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Growing Silicon Valley on a landscape: an agent-based approach to high-tech industrial clusters

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  • Junfu Zhang

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Abstract

We propose a Nelson-Winter model with an explicitly defined landscape to study the formation of high-tech industrial clusters such as those in Silicon Valley. The existing literature treats clusters as the result of location choices and focuses on how firms may benefit from locating in a cluster. We deviate from this tradition by emphasizing that high-tech industrial clusters are characterized by concentrated entrepreneurship. We argue that the emergence of clusters can be explained by the social effect through which the appearance of one or a few entrepreneurs inspire many followers locally. Agent-based simulation is employed to show the dynamics of the model. Data from the simulation and the properties of the model are discussed in light of empirical regularities. Variations of the model are simulated to study policies that are favorable to the high-tech economy. Copyright Springer-Verlag Berlin/Heidelberg 2003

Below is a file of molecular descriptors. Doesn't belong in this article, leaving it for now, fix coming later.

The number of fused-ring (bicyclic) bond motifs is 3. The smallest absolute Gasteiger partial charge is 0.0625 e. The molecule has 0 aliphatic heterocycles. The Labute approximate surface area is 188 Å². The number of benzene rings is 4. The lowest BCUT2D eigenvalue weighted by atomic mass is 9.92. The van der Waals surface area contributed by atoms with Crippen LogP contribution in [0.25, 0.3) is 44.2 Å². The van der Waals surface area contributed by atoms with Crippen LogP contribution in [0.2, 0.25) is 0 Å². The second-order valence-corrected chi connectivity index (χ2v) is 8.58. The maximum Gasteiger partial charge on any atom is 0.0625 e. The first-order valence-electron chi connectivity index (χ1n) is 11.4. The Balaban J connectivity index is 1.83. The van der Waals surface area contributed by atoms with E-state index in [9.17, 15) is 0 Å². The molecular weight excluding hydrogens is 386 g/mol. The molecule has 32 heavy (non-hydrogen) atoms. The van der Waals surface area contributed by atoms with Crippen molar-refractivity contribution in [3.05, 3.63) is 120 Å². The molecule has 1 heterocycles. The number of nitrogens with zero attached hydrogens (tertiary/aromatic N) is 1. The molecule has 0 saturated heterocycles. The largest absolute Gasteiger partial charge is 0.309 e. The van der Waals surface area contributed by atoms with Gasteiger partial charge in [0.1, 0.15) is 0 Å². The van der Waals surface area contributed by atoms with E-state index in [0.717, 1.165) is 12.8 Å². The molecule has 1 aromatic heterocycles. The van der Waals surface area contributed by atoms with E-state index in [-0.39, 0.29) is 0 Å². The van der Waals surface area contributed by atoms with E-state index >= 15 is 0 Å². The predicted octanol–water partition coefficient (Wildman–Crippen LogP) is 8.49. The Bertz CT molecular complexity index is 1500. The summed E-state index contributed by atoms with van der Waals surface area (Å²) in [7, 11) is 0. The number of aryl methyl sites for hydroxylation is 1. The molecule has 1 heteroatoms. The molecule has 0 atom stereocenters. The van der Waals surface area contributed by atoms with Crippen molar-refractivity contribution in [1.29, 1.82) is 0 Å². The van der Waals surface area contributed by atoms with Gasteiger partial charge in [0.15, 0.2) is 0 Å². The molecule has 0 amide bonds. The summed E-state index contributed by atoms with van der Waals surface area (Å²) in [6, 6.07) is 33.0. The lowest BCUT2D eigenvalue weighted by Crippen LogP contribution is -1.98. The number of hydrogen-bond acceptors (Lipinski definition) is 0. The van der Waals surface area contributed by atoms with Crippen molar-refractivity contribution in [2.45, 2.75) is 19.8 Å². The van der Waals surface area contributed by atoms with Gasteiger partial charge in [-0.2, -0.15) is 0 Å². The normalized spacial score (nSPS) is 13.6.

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Bibliographic Info

Article provided by Springer in its journal Journal of Evolutionary Economics.

Volume (Year): 13 (2003)
Issue (Month): 5 (December)
Pages: 529-548

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Handle: RePEc:spr:joevec:v:13:y:2003:i:5:p:529-548

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Related research

Keywords: Silicon Valley; Agent-based simulation; Industiral clusters;

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Cited by:
  1. Guido Fioretti, 2005. "Agent-Based Models of Industrial Clusters and Districts," Urban/Regional 0504009, EconWPA.
  2. Antonelli Cristiano & Ferraris Gianluigi, 2012. "Endogenous knowledge externalities: an agent based simulation model where schumpeter meets Marshall," Department of Economics and Statistics Cognetti de Martiis LEI & BRICK - Laboratory of Economics of Innovation "Franco Momigliano", Bureau of Research in Innovation, Complexity and Knowledge, Collegio 201202, University of Turin.
  3. Flavio Lenz-Cesar & Almas Heshmati, 2009. "Determinants of Firms Cooperation in Innovation," TEMEP Discussion Papers 200927, Seoul National University; Technology Management, Economics, and Policy Program (TEMEP), revised Nov 2009.
  4. Heshmati, Almas & Lenz-Cesar, Flávio, 2013. "Determinants and Policy Simulation of Firms Cooperation in Innovation," IZA Discussion Papers 7487, Institute for the Study of Labor (IZA).
  5. Henri L.F. de Groot & Jacques Poot & Martijn J. Smit, 2007. "Agglomeration, Innovation and Regional Development: Theoretical Perspectives and Meta-Analysis," Tinbergen Institute Discussion Papers 07-079/3, Tinbergen Institute.
  6. Leonhard Dobusch & Elke Schü�ler, 2013. "Theorizing path dependence: a review of positive feedback mechanisms in technology markets, regional clusters, and organizations," Industrial and Corporate Change, Oxford University Press, vol. 22(3), pages 617-647, June.

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